When I asked him what cars, watches, food, and wine have in common, he pointed out that wearing a nice watch, driving a nice car, or sharing a meal with friends and family in a nice restaurant can make us feel good. These are ways to enjoy the finer things in life. 

Demand will remain

Even if the world is changing, Posner believes that the world of antique cars, watches, and wine will remain largely the same in twenty years. People will continue to pay attention to status. He also believes that fine machinery, whether a car or watch, will be worth even more in twenty to thirty years than they are now.

The big brands have created the market, and demand will always be there, he says. Of course, some companies are stronger than others and Posner thinks that a brand has to offer something special to last. There will always be enthusiasts that appreciate the smells and sounds of vintage cars or the beauty of a grand complication.  

(The full interview with Steven Posner and his analysis of the exotic car market and vintage watches is available here and at blog.laurentfinewatches.com.)

Laurent Martinez is the proprietor of Laurent Fine Watches, Greenwich, Connecticut. Read more by him at blog.laurentfinewatches.com or visit his store’s site at www.laurentfinewatches.com.

 

 

By Laurent Martinez

Between the COVID pandemic, wildfires on the West Coast, hurricanes in the South, and other turmoil, we are living through exceptionally difficult times. Our daily lives, whether professional or personal, have changed in fundamental ways—particularly when it comes to in-person events. With all the current restrictions in place, companies have had to be creative to not only promote their brands but the causes they believe in too.

I received an email from Blancpain recently inviting me to attend a virtual event organized by Oceana. With the tagline “Protecting The World’s Oceans,” Oceana, based in Washington, D.C., is the largest international organization dedicated solely to ocean conservation.

Although it was only possible to attend the event online, it was clear that Oceana put in the extra effort. I then received from Andrew Handschin, general manager of Blancpain USA, a lovely package with bread, patés, specialty butter, a festive bottle of champagne, and an invitation to enjoy the live event from home.

 

Then, a link to attend the online “Oceana Virtual New York Gala” and silent auction was sent via email.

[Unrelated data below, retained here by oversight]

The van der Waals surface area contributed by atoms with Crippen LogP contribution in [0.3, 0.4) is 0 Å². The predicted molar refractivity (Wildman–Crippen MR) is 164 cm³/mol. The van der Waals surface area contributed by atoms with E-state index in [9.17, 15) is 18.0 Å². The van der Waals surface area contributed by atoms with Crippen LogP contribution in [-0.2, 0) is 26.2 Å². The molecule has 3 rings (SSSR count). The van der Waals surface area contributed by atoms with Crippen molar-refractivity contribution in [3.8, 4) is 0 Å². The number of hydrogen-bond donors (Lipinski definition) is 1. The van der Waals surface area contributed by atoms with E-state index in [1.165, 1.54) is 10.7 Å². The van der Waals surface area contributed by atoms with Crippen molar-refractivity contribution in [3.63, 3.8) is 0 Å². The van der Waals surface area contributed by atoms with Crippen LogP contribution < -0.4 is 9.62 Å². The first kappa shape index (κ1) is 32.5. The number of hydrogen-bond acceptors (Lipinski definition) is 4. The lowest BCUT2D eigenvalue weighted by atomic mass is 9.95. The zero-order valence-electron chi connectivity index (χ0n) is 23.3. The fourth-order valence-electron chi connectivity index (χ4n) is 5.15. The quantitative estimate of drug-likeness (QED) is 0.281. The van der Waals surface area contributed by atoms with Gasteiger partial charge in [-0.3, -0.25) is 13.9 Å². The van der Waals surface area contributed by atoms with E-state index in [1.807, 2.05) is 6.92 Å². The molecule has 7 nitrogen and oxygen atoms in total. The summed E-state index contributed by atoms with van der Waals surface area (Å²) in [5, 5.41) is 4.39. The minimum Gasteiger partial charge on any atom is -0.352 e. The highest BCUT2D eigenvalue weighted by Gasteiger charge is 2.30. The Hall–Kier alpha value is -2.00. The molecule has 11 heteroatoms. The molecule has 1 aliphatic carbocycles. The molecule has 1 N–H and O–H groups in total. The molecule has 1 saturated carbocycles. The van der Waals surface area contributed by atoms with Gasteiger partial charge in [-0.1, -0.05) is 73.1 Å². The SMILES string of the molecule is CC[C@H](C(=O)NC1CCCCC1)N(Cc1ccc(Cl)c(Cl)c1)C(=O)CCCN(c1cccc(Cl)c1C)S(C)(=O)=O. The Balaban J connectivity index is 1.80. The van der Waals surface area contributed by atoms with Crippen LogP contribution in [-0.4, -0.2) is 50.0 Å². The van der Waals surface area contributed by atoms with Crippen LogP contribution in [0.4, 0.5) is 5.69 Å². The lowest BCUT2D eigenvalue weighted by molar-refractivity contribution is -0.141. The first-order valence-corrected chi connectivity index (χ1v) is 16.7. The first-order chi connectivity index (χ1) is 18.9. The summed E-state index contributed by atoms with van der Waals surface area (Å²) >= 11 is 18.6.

While the spirit, excitement, and inspiration of an online occasion cannot compare to an in-person event with hundreds of people sharing the same space, the message of “Protecting our oceans and future” was still conveyed passionately.

The Oceans & Hayek

Blancpain is famously involved with causes focused on saving the ocean, its eco-systems, and its species. At the helm of this involvement is Blancpain CEO, Marc A. Hayek, who is an enthusiastic scuba diver and a vocal advocate of ocean conservation. He has even received several accolades for his efforts.

Blancpain’s connection to marine conservation is further emphasized by having marine scientist, deep diver, and underwater photographer Laurent Ballesta as an ambassador of the brand. Blancpain’s Lettres du Brassus magazine frequently publishes Ballesta’s incredible photography and stories as he travels the globe. 

 

The fascination with the ocean is not new to Blancpain. It was the first watchmaker to develop a professional diving watch in the form of the Fifty Fathoms in 1953—beating out the Rolex Submariner as “the first” by a few months. Since then, Blancpain has always had a spiritual affinity with the oceans of the world.

Blancpain developed the Fifty Fathoms professional diving watch in 1953.

As a result, it was only natural for Blancpain to partner with Oceana, assisting with the organization and publicity of the “Oceana Virtual New York Gala” event. The night’s hosts were Susan and David Rockefeller Jr. while speakers included Jane Fonda, Ted Danson, and Sam Waterston. The evening also featured performances by Sting, Nile Rodgers, and Chic.

The Blancpain Fifty Fathoms Ocean Commitment.

Among all the powerful words that were said that night, the ones that struck me the hardest were “Save the oceans, feed the world. Restoring the ocean could feed one billion people with a healthy seafood meal every day.” Followed up by “Do something.”

Learn More

These are strong statements, and I invite you to visit www.oceana.org to discover more about the organization’s projects and how you can help.

“Do something” rings true here, no matter the size of the effort—every bit helps, whether spreading awareness or making small contributions.

Once a year in my town, you can go on a Saturday morning help clean up the beach.

 

Once a year in my town, you can go for three hours on a Saturday morning to help clean up the beach by picking up plastic bags, bottles, and other garbage. It’s a fantastic community event where you not only learn about ocean conservation but where you can also meet other like-minded people.

Oceana and Blancpain are big organizations that strive to remind us that preserving the health of our oceans is critical and there is a need to change our habits and attitudes before it’s too late. One person at a time can make a big difference.

I am thankful that I attended this beautiful night, which served to highlight that awareness, creativity, unity and commitment can make a big difference in our lives, our children’s lives, and future generations.

Laurent Martinez is the proprietor of Laurent Fine Watches, Greenwich, Connecticut. Read more by him at blog.laurentfinewatches.com or visit his store’s site at www.laurentfinewatches.com